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The idea for this book came from a perceived lack of recent, instructive examples of exploration-oriented interpretations of gravity and magnetic data. The Society of Exploration Geophysicists two volumes, Geophysical Case Histories, are probably closest in philosophy to this book. Published in 1948 and 1956, many of the examples in the Case Histories are relatively dated and specific to particular areas. We hope this new book provides an update that includes lessons about gravity and magnetic exploration that can be applied to many parts of the world. The Utility of Regional Gravity and Magnetic Anomaly Maps (SEG, 1985, W.J. Hinze, editor) contains some excellent papers dealing with tectonics that have clear bearing on hydrocarbon exploration, but no paper shows the relationships among hydrocarbon accumulations, exploration, gravity, and magnetics. Geophysical texts focusing on gravity and magnetics, including L.L. Nettleton's classics, include only a few (albeit often excellent) case histories, and many are dated.
Thus, this book's target audience is geologists and geophysicists in operations offices, actively involved in exploration at any level from basin analysis to prospect generation. Although most of the papers deal with hydrocarbon exploration, several papers relate to gravity and magnetic data in mining and environmental applications. A final section is included on new developments, the state of the art.
The book is not intended for gravity and magnetics specialists (although we hope they will find it interesting), or for geophysicists interested in theory, acquisition, and processing, unless those aspects are important to the geologic exploration problem and to the decisionmaking process.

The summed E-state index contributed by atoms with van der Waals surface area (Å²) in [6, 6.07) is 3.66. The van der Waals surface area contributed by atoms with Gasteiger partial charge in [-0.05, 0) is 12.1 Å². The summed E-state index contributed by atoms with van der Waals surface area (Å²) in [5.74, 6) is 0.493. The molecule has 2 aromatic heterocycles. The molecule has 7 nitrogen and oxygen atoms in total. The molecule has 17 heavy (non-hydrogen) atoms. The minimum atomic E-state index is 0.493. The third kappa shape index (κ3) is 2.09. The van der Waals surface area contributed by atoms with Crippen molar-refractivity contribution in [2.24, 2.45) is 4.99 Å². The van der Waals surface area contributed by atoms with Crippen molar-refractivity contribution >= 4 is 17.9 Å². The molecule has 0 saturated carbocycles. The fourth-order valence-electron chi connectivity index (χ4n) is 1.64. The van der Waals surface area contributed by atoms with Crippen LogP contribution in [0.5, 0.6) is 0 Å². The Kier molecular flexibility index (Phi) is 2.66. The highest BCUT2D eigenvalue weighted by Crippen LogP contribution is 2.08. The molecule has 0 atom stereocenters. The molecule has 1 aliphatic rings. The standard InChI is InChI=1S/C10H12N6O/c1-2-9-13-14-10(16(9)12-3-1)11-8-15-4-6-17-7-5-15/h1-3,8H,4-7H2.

We believe that the philosophical approach to interpretation is almost as important as some aspects of a technical interpretation itself. This book reveals the diversity of philosophies that gravity and magnetic interpreters embrace, as well as the common threads to which all interpreters aspire.
This book is not a textbook, although we have tried hard to highlight the exploration lessons inherent in each technical paper. Additional instructional aspects of the book are the glossary of gravity and magnetic terms, provided by Integrated Geophysics Corporation (with assistance from Richard Hansen of Pearson, DeRidder & Johnson) and an annotated bibliography, which has pointers to the rich literature of gravity and magnetics. Other short "lessons" can be found in stand-alone illustrations or short features throughout the book.
We thank Ray Thomasson for continual encouragement, suggestions, and prodding. Reviewers, whose efforts are appreciated greatly, include Dale Bird, Bill Pearson, Mark Odegard, and several anonymous reviewers. We appreciate the help of the AAPG, especially Ken Wolgemuth, in this, the first effort at serious book publication by the coeditors.